Taft: What it would look like is not a “reunion” with them “returning to Rome,” to which they never belonged anyway; nor us being incorporated by them, since we are all ancient apostolic “Sister Churches” with a valid episcopate and priesthood and the full panoply of sacraments needed to minister salvation to our respective faithful, as is proclaimed in the renewed Catholic ecclesiology since Vatican II and enshrined in numerous papal documents from Paul VI on, as well as in the wonderful Catechism of the Catholic Church. So we just need to restore our broken communion and the rest of the problems you mention can be addressed one by one and resolved by common accord.
. . .
CWR: How could the papal claims of Rome be modified in a way that would be both acceptable to the Orthodox Churches and faithful to the tradition of the Catholic Church? Do you think the jurisdiction issue really is a hang-up for the Orthodox since they also practice cross-jurisdiction throughout Western Europe, the Americas, Australia, and East Asia?
Taft: The new Catholic “Sister Churches” ecclesiology describes not only how the Catholic Church views the Orthodox Churches. It also represents a startling revolution in how the Catholic Church views itself: we are no longer the only kid on the block, the whole Church of Christ, but one Sister Church among others. Previously, the Catholic Church saw itself as the original one and only true Church of Christ from which all other Christians had separated for one reason or another in the course of history, and Catholics held, simplistically, that the solution to divided Christendom consisted in all other Christians returning to Rome’s maternal bosom.
Vatican II, with an assist from those Council Fathers with a less naïve Disney-World view of their own Church’s past, managed to put aside this historically ludicrous, self-centered, self-congratulatory perception of reality. In doing so they had a strong assist from the Council Fathers of the Melkite Greek Catholic Church whose concrete experience of the realities of the Christian East made them spokesmen and defenders of that reality.
In this context I would recommend the excellent new book by Robert Louis Wilken, The First Thousand Years: A Global History of Christianity (New Haven & London: Yale U. Press 2012). Professor Wilken, a convert to Catholicism who is a recognized expert on Early Christianity and its history and literature, shows that Early Christianity developed not out of some Roman cradle but as a federation of local Churches, Western and Eastern, each one under the authority of a chief hierarch who would come to be called Archbishop, Pope, Patriarch, or Catholicos, each with its own independent governing synod and polity, all of them initially in communion with one another until the vicissitudes of history led to lasting divisions.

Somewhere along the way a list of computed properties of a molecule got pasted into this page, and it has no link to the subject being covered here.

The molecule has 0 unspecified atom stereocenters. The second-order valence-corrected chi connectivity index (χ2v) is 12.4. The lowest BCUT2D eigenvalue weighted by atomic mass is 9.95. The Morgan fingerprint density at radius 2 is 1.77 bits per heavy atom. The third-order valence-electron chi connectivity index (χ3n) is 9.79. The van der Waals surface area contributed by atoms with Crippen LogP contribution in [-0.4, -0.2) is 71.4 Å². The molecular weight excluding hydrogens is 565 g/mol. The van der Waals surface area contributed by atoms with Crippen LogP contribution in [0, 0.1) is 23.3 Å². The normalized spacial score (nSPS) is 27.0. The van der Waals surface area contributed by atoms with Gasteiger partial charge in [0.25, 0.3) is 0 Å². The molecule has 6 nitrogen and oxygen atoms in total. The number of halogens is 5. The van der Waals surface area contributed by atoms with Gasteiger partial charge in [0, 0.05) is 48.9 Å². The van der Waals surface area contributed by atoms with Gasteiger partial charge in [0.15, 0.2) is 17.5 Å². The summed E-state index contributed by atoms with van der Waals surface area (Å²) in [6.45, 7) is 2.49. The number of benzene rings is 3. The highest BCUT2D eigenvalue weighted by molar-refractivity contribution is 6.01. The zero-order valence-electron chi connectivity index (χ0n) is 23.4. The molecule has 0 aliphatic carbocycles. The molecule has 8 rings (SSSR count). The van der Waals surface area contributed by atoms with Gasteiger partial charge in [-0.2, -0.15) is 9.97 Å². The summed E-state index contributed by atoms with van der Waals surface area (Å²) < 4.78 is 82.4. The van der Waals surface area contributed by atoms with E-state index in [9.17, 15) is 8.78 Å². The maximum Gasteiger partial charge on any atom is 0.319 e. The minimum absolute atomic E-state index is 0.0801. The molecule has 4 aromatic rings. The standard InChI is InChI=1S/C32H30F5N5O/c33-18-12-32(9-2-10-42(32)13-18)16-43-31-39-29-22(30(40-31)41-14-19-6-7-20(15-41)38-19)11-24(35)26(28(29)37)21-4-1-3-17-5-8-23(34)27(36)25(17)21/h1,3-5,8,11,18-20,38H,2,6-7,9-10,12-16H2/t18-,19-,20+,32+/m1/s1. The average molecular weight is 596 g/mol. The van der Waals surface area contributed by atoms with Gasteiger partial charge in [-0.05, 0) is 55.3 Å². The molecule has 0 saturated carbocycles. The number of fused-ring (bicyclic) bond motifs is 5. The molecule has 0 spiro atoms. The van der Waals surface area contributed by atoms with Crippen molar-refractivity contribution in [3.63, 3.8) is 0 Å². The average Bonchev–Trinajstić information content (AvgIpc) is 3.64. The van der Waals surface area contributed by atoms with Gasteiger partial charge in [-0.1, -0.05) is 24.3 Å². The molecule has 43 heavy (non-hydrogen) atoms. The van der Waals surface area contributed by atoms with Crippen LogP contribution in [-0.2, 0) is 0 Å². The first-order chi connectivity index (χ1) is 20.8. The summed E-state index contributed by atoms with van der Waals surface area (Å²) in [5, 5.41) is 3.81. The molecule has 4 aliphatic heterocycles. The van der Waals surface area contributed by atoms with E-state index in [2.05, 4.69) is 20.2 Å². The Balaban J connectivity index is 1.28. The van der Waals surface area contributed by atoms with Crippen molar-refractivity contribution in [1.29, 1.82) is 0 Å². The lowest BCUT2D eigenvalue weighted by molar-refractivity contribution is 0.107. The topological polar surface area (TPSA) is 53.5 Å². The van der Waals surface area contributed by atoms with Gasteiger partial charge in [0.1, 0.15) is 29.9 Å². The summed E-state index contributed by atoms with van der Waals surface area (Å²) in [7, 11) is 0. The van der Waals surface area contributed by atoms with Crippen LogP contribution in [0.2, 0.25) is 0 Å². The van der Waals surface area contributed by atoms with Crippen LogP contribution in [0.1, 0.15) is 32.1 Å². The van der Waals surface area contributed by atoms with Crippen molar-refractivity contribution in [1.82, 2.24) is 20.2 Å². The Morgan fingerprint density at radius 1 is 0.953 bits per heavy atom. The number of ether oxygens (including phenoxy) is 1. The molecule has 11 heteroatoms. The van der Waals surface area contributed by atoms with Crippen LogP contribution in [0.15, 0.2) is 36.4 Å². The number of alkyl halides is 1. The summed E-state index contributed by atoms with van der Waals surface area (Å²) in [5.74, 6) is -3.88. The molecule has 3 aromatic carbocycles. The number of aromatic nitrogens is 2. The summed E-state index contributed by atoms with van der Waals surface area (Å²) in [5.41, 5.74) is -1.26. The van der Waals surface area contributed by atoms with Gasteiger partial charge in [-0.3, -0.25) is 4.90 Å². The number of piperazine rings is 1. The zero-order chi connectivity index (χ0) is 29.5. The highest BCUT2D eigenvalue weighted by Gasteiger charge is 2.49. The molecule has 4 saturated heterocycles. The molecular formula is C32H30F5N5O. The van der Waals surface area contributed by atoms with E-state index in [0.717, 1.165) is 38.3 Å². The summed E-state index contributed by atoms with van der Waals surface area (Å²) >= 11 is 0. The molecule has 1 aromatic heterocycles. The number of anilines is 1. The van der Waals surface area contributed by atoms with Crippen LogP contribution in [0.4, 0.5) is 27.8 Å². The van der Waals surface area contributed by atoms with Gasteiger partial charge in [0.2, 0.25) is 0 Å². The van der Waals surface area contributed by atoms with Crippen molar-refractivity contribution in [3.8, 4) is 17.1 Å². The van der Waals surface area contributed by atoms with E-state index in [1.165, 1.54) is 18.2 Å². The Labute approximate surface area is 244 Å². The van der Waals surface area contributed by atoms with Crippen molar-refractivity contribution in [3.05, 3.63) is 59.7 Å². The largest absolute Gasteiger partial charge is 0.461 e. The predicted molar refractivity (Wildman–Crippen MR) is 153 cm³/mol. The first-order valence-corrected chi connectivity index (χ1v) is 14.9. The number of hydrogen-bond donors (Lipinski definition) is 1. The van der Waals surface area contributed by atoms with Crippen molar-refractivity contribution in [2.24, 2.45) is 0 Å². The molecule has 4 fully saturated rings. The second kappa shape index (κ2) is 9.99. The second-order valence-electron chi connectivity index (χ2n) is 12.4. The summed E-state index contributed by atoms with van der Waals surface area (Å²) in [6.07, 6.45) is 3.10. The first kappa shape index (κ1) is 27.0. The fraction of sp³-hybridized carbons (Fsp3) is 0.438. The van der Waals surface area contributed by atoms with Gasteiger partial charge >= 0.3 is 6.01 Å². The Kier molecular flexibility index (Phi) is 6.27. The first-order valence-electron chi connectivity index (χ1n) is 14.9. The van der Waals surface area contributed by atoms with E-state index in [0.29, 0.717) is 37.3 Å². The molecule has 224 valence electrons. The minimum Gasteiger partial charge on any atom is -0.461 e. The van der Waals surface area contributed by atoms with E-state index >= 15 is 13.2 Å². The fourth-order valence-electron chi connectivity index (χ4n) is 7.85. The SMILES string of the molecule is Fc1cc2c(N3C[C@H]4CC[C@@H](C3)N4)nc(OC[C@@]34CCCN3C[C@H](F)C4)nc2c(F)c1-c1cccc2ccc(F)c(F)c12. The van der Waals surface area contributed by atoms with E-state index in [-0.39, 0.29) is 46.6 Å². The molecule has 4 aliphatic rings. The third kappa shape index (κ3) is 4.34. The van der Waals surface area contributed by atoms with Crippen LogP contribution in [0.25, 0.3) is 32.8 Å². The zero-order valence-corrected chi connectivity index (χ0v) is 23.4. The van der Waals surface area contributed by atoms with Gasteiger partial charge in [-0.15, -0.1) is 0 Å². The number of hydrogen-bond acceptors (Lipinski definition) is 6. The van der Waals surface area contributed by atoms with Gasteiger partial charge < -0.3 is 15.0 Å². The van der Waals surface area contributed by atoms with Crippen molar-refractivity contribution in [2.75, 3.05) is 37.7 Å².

Police in Jerusalem beat, choked and handcuffed an 85-year-old Coptic priest during a widely reported altercation in the Old City almost two weeks ago, which also involved several Egyptian diplomatic officials, a video revealed. . . .
The incident occurred on Saturday, May 4, the day before the Egyptian Coptic Orthodox Church’s observance of Easter. The head of the Coptic church in Ramallah, Father Arsanios, who lives in Jerusalem, was leading a group of visiting dignitaries to the Church of the Holy Sepulchre in the Old City when he found himself being subdued by a group of policemen stationed to manage the holiday crowds. . . .
As that group tried to enter, Arsanios said, they were suddenly accosted by the police, who “threw one priest on the stairs and one of the officers stomped on him like a dog.”
“We didn’t do anything,” he added. “They pulled at me, beat me all over and when I was on the ground, put handcuffs on me.”
The six-minute video begins with Arsanios already in a physical struggle with the police, after which an officer puts him into a choke hold from behind and throws him to the ground as a crowd of police, residents and tourists look on. Arsanios briefly lost consciousness during the alternation [sic], was treated at a Jerusalem hospital and was subsequently released without serious injury.
What holiday is this:
Before lunch, reap,
After lunch, weep,
And in the evening, leap?
- Belarusian riddle about Radonitsa
Today Slavic Orthodox throughout the world observe (in Russian) Radonitsa, the Day of Rejoicing. A sort of eastern “All Souls Day,” it is devoted to prayers for the departed, often before a meal consumed at the gravesite of a loved one (the photo above was taken in a Belarusian cemetery).
Among other things, Radonitsa marks the beginning of “marriage season,” as weddings may not be conducted during Great Lent, Holy Week, Pascha, or Bright Week.
Prayers for the dead are very important in the Orthodox tradition, and as such we have several days marked for them throughout the liturgical year. As Fr. Schmemann writes,
Praying for them we meet them in Christ who is Love and who, because He is Love, overcomes death which is the ultimate victory of separation and lovelessness. In Christ there is no difference between living and dead because all are alive in Him. . . . Loving Christ, we love all those who are in Him; loving those who are in Him, we love Christ: this is the law of the Church and the obvious rationale for her of prayer for the dead.